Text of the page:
I feel a certain kinship with those naturalists, too. Reading their correspondence and journals certainly helps to round them out as people, with all of the foibles that people can have. There was a Lindheimer exhibit in New Braunfels some years ago that featured a few of his actual herbaria sheets with his handwritten notes attached. That day, I saw Lindheimer’s senna blooming along TX 16 outside Medina, and the pressed plant from his collection. It was an amazing experience.
During a Master Naturalist conference, I went on a tour of the herbarium at Texas A & M. They had pulled out very special sheets for us to see, and like you, I felt it was really wonderful to see those historic specimens and notes.
It’s like time collapsing, isn’t it? Wouldn’t you love to be able to sit down and talk with some of those early naturalists?
Yes! In my Texas Master Naturalist chapter, they needed someone to present on those early naturalists, and I was the only one who would do it (plus I worked at a historical park set in the 1830s for about 4 years, so I already knew some of that stuff). I feel like I have gotten to know Charles Wright and Thomas Drummond. And I look forward to learning more.
The grasses are another amazing surprise around here, including pink Spoonbills, which I thought were flamingos when I first moved here. When you mentioned Muhlenberg, I immediately thought about the college in PA and did a quick search on the family. They were very impressive.
I first met the Muhlenberg father through the history of American Lutheranism; it was quite a surprise when I discovered the botanist son. As for those faux flamingos, plenty of people have confused the two birds. On the other hand, we do have at least one flamingo. I’m not sure if it’s been seen since 2019, but there were several sightings of it after it escaped from its zoo and came to Texas!
I’ve tried Guly muhly for years, always meeting with failure due to lack of light. No more! In the new garden, there are 3 and I added a couple more this past summer to the adjacent driveway garden. They all plumed a bit this fall, but they’re new. I’m looking forward to the mass of that pink froth in the future.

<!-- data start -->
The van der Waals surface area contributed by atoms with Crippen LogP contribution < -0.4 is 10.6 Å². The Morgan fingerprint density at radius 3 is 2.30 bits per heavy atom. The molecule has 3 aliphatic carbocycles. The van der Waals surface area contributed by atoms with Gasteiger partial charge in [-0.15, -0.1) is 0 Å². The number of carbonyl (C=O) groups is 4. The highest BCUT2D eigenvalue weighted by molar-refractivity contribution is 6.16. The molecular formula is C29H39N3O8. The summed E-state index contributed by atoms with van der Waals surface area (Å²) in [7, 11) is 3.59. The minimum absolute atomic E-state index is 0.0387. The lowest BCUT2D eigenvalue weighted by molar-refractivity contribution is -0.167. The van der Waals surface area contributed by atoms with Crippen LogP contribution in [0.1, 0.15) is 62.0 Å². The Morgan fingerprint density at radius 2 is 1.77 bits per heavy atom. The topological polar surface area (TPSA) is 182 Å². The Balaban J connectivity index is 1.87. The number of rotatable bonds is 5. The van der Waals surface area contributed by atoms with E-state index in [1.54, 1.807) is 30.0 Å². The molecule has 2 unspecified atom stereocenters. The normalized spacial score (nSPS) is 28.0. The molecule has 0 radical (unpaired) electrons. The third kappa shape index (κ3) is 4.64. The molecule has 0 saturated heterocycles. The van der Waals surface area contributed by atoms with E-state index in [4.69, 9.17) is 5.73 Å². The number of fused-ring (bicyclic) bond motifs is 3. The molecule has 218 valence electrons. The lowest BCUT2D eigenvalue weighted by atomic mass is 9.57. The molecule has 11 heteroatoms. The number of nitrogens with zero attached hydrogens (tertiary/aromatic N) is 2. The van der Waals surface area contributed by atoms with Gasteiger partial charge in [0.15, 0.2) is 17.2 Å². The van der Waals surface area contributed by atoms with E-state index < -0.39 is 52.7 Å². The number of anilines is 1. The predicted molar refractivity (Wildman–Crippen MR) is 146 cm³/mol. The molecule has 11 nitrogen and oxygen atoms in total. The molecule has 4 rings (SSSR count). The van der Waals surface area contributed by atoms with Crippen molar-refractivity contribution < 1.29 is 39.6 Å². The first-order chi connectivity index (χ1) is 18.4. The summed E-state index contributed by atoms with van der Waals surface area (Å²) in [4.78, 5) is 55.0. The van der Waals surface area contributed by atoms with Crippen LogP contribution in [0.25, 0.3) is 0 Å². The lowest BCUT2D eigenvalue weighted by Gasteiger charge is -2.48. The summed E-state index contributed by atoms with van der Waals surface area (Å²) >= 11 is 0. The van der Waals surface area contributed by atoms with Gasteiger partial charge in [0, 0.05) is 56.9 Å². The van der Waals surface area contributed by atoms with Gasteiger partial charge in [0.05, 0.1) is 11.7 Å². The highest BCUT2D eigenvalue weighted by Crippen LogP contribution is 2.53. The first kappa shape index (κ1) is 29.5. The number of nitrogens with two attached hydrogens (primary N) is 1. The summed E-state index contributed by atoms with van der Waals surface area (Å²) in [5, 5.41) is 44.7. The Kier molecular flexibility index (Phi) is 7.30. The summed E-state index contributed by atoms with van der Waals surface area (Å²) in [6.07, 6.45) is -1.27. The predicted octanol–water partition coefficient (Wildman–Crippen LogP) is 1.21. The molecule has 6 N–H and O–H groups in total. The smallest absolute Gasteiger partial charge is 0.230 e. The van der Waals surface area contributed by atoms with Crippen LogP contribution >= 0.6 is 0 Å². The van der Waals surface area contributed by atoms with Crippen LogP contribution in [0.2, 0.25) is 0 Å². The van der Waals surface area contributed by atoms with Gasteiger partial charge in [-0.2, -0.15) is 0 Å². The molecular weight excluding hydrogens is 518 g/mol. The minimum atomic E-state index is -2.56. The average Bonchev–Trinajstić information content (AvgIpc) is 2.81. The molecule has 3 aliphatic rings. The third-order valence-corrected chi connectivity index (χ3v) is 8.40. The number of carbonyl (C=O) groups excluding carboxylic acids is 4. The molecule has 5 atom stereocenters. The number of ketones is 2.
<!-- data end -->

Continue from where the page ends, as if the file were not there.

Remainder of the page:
Your photos are gorgeous, as usual, Linda!
Do I remember you trying in the past with M. reverchonii? Perhaps it was M. capillaris. I just learned that there’s a white cultivar of Gulf muhly, and that there’s also a Lindheimer’s muhly. There are nice photos and information here. It must be great fun planning for your new spaces — your garden will be transformed. Add sunshine, and stir!
I have several L. muhlies, 3 now in the “new” garden. Plus 3 Little Blue Stem. Love these native grasses!!
You’re fortunate to have come upon such a broad display of mature gulf muhly. The most I’ve ever seen is a row of gulf muhly obviously planted by landscapers.
The other day I learned about Muhlenbergia reverchonii, which grows natively in central Texas and which, because of its similarity to gulf muhly, I may well have sometimes mistaken for it.
When I stopped by Attwater on my way home from Bastrop, the grass was just turning pink; I hoped that a little time would make it more impressive on a second visit, and it certainly did. My photos didn’t come close to capturing the reality, though. There were strands of color among the other plants that didn’t show up in the photos at all; I was lucky to find at least a few with some substance.
I found these fine photos and interesting information about other Muhlenbergia species, including M. reverchonii. I had no idea there was a Lindheimer’s muhly, or that it’s native to the Edwards Plateau. It’s a beauty, too. I’d love to find that one.
Lindheimer’s muhly is fairly common here. In addition to natural occurrences, landscapers seem to be increasingly planting it, just like gulf muhly.
When I looked at the USDA map, it occurred to me that I’ve probably seen it and not recognized it, given that Medina, Kerr, Gillespie, etc. are counties where it’s found.
Grasses have their own special beauty. Sedges, too.